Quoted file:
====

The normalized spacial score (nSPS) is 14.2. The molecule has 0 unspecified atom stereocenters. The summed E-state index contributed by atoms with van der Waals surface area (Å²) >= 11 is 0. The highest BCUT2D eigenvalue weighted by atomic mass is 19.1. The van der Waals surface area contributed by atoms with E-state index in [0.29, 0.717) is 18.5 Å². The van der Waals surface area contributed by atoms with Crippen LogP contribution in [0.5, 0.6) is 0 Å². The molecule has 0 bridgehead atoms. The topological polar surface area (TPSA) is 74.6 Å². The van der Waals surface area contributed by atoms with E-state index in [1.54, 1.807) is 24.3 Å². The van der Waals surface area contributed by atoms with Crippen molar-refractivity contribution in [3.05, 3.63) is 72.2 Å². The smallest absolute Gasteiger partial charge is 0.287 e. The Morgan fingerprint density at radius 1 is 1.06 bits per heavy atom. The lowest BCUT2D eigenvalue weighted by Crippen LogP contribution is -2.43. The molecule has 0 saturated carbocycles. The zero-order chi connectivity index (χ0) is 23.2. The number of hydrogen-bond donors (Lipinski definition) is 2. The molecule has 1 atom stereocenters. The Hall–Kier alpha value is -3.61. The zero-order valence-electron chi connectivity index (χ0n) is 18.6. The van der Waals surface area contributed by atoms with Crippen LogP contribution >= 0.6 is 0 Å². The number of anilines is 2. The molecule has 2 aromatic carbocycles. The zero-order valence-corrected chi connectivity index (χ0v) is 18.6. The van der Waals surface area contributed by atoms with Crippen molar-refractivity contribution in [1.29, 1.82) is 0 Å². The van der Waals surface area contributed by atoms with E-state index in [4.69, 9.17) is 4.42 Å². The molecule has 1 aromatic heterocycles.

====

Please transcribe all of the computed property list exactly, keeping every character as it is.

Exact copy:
The normalized spacial score (nSPS) is 14.2. The molecule has 0 unspecified atom stereocenters. The summed E-state index contributed by atoms with van der Waals surface area (Å²) >= 11 is 0. The highest BCUT2D eigenvalue weighted by atomic mass is 19.1. The van der Waals surface area contributed by atoms with E-state index in [0.29, 0.717) is 18.5 Å². The van der Waals surface area contributed by atoms with Crippen LogP contribution in [0.5, 0.6) is 0 Å². The molecule has 0 bridgehead atoms. The topological polar surface area (TPSA) is 74.6 Å². The van der Waals surface area contributed by atoms with E-state index in [1.54, 1.807) is 24.3 Å². The van der Waals surface area contributed by atoms with Crippen molar-refractivity contribution in [3.05, 3.63) is 72.2 Å². The smallest absolute Gasteiger partial charge is 0.287 e. The Morgan fingerprint density at radius 1 is 1.06 bits per heavy atom. The lowest BCUT2D eigenvalue weighted by Crippen LogP contribution is -2.43. The molecule has 0 saturated carbocycles. The zero-order chi connectivity index (χ0) is 23.2. The number of hydrogen-bond donors (Lipinski definition) is 2. The molecule has 1 atom stereocenters. The Hall–Kier alpha value is -3.61. The zero-order valence-electron chi connectivity index (χ0n) is 18.6. The van der Waals surface area contributed by atoms with Crippen LogP contribution >= 0.6 is 0 Å². The number of anilines is 2. The molecule has 2 aromatic carbocycles. The zero-order valence-corrected chi connectivity index (χ0v) is 18.6. The van der Waals surface area contributed by atoms with Crippen molar-refractivity contribution in [1.29, 1.82) is 0 Å². The van der Waals surface area contributed by atoms with E-state index in [4.69, 9.17) is 4.42 Å². The molecule has 1 aromatic heterocycles.